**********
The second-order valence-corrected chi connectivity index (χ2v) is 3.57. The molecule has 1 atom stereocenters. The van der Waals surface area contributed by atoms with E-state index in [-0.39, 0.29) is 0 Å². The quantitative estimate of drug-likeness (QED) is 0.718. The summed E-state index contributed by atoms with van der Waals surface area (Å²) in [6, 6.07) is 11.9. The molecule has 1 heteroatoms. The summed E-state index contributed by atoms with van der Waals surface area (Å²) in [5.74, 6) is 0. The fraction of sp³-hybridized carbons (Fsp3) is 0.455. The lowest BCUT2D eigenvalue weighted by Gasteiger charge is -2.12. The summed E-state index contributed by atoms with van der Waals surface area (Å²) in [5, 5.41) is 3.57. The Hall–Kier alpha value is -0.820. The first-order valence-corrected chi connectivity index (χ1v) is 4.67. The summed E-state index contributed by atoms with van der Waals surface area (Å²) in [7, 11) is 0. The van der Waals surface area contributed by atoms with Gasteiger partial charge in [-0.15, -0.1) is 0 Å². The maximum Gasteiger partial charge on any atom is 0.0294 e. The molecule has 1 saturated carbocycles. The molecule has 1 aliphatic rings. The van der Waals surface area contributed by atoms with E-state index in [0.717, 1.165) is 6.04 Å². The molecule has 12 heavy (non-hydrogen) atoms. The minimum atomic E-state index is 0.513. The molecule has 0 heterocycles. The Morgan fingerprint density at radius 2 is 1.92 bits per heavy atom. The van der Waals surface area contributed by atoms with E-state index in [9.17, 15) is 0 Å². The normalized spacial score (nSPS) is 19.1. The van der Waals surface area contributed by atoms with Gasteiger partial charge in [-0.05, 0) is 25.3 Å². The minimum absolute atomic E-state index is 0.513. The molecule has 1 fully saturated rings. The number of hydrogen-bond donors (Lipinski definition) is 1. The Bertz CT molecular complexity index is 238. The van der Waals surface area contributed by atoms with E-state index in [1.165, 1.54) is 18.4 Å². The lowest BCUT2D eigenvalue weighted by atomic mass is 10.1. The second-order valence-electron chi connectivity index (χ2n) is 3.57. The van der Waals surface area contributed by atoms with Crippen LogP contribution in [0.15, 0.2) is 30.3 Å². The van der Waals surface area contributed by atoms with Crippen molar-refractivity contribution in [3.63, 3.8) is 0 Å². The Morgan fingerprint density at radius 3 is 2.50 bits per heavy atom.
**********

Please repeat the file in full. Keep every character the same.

The second-order valence-corrected chi connectivity index (χ2v) is 3.57. The molecule has 1 atom stereocenters. The van der Waals surface area contributed by atoms with E-state index in [-0.39, 0.29) is 0 Å². The quantitative estimate of drug-likeness (QED) is 0.718. The summed E-state index contributed by atoms with van der Waals surface area (Å²) in [6, 6.07) is 11.9. The molecule has 1 heteroatoms. The summed E-state index contributed by atoms with van der Waals surface area (Å²) in [5.74, 6) is 0. The fraction of sp³-hybridized carbons (Fsp3) is 0.455. The lowest BCUT2D eigenvalue weighted by Gasteiger charge is -2.12. The summed E-state index contributed by atoms with van der Waals surface area (Å²) in [5, 5.41) is 3.57. The Hall–Kier alpha value is -0.820. The first-order valence-corrected chi connectivity index (χ1v) is 4.67. The summed E-state index contributed by atoms with van der Waals surface area (Å²) in [7, 11) is 0. The van der Waals surface area contributed by atoms with Gasteiger partial charge in [-0.15, -0.1) is 0 Å². The maximum Gasteiger partial charge on any atom is 0.0294 e. The molecule has 1 saturated carbocycles. The molecule has 1 aliphatic rings. The van der Waals surface area contributed by atoms with E-state index in [0.717, 1.165) is 6.04 Å². The molecule has 12 heavy (non-hydrogen) atoms. The minimum atomic E-state index is 0.513. The molecule has 0 heterocycles. The Morgan fingerprint density at radius 2 is 1.92 bits per heavy atom. The van der Waals surface area contributed by atoms with E-state index in [9.17, 15) is 0 Å². The normalized spacial score (nSPS) is 19.1. The van der Waals surface area contributed by atoms with Gasteiger partial charge in [-0.05, 0) is 25.3 Å². The minimum absolute atomic E-state index is 0.513. The molecule has 1 fully saturated rings. The number of hydrogen-bond donors (Lipinski definition) is 1. The Bertz CT molecular complexity index is 238. The van der Waals surface area contributed by atoms with E-state index in [1.165, 1.54) is 18.4 Å². The lowest BCUT2D eigenvalue weighted by atomic mass is 10.1. The second-order valence-electron chi connectivity index (χ2n) is 3.57. The van der Waals surface area contributed by atoms with Crippen LogP contribution in [0.15, 0.2) is 30.3 Å². The van der Waals surface area contributed by atoms with Crippen molar-refractivity contribution in [3.63, 3.8) is 0 Å². The Morgan fingerprint density at radius 3 is 2.50 bits per heavy atom.